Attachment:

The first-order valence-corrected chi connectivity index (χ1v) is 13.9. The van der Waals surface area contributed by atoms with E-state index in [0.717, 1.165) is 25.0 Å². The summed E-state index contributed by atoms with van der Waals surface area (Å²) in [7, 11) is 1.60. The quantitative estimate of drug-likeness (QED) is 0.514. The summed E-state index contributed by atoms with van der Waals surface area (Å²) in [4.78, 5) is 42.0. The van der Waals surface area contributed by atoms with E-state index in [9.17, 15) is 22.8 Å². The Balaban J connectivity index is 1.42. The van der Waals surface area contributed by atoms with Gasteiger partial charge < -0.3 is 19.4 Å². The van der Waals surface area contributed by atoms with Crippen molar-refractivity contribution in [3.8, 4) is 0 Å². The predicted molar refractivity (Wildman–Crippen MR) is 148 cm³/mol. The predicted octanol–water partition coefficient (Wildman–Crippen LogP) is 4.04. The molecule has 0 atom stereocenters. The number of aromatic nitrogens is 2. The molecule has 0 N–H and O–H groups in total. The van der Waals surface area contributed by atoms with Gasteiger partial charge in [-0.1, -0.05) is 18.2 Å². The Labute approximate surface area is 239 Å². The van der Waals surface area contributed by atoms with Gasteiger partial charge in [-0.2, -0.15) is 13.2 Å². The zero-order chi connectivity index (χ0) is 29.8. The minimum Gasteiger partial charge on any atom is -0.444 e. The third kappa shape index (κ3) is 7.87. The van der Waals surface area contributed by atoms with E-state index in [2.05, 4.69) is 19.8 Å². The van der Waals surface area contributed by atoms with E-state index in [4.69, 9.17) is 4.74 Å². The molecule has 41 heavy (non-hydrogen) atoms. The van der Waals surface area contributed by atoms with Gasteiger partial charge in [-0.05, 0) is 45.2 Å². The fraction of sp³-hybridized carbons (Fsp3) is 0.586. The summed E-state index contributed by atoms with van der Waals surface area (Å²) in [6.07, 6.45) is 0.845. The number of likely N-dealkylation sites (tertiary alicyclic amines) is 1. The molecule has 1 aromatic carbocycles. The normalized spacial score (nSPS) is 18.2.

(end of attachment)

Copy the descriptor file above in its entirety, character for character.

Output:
The first-order valence-corrected chi connectivity index (χ1v) is 13.9. The van der Waals surface area contributed by atoms with E-state index in [0.717, 1.165) is 25.0 Å². The summed E-state index contributed by atoms with van der Waals surface area (Å²) in [7, 11) is 1.60. The quantitative estimate of drug-likeness (QED) is 0.514. The summed E-state index contributed by atoms with van der Waals surface area (Å²) in [4.78, 5) is 42.0. The van der Waals surface area contributed by atoms with E-state index in [9.17, 15) is 22.8 Å². The Balaban J connectivity index is 1.42. The van der Waals surface area contributed by atoms with Gasteiger partial charge < -0.3 is 19.4 Å². The van der Waals surface area contributed by atoms with Crippen molar-refractivity contribution in [3.8, 4) is 0 Å². The predicted molar refractivity (Wildman–Crippen MR) is 148 cm³/mol. The predicted octanol–water partition coefficient (Wildman–Crippen LogP) is 4.04. The molecule has 0 atom stereocenters. The number of aromatic nitrogens is 2. The molecule has 0 N–H and O–H groups in total. The van der Waals surface area contributed by atoms with Gasteiger partial charge in [-0.1, -0.05) is 18.2 Å². The Labute approximate surface area is 239 Å². The van der Waals surface area contributed by atoms with Gasteiger partial charge in [-0.2, -0.15) is 13.2 Å². The zero-order chi connectivity index (χ0) is 29.8. The minimum Gasteiger partial charge on any atom is -0.444 e. The third kappa shape index (κ3) is 7.87. The van der Waals surface area contributed by atoms with E-state index in [2.05, 4.69) is 19.8 Å². The van der Waals surface area contributed by atoms with E-state index in [4.69, 9.17) is 4.74 Å². The molecule has 41 heavy (non-hydrogen) atoms. The van der Waals surface area contributed by atoms with Gasteiger partial charge in [-0.05, 0) is 45.2 Å². The fraction of sp³-hybridized carbons (Fsp3) is 0.586. The summed E-state index contributed by atoms with van der Waals surface area (Å²) in [6.07, 6.45) is 0.845. The number of likely N-dealkylation sites (tertiary alicyclic amines) is 1. The molecule has 1 aromatic carbocycles. The normalized spacial score (nSPS) is 18.2.